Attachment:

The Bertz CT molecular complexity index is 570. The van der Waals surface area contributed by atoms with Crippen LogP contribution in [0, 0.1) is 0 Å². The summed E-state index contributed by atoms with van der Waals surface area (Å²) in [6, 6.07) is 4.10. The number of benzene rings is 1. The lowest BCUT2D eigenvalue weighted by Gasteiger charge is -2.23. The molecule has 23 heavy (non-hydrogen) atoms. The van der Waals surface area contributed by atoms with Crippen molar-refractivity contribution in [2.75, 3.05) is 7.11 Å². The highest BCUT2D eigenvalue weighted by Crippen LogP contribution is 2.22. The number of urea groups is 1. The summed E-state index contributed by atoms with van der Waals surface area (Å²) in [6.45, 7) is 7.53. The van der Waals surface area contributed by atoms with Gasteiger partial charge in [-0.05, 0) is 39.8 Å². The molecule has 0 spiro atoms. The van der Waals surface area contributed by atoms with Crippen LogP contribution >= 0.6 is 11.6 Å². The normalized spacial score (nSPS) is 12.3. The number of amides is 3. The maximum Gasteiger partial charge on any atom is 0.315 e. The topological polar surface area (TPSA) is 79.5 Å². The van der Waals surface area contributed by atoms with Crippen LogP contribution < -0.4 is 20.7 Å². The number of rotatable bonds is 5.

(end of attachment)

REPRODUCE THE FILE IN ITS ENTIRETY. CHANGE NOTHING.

The Bertz CT molecular complexity index is 570. The van der Waals surface area contributed by atoms with Crippen LogP contribution in [0, 0.1) is 0 Å². The summed E-state index contributed by atoms with van der Waals surface area (Å²) in [6, 6.07) is 4.10. The number of benzene rings is 1. The lowest BCUT2D eigenvalue weighted by Gasteiger charge is -2.23. The molecule has 23 heavy (non-hydrogen) atoms. The van der Waals surface area contributed by atoms with Crippen molar-refractivity contribution in [2.75, 3.05) is 7.11 Å². The highest BCUT2D eigenvalue weighted by Crippen LogP contribution is 2.22. The number of urea groups is 1. The summed E-state index contributed by atoms with van der Waals surface area (Å²) in [6.45, 7) is 7.53. The van der Waals surface area contributed by atoms with Gasteiger partial charge in [-0.05, 0) is 39.8 Å². The molecule has 0 spiro atoms. The van der Waals surface area contributed by atoms with Crippen LogP contribution >= 0.6 is 11.6 Å². The normalized spacial score (nSPS) is 12.3. The number of amides is 3. The maximum Gasteiger partial charge on any atom is 0.315 e. The topological polar surface area (TPSA) is 79.5 Å². The van der Waals surface area contributed by atoms with Crippen LogP contribution < -0.4 is 20.7 Å². The number of rotatable bonds is 5.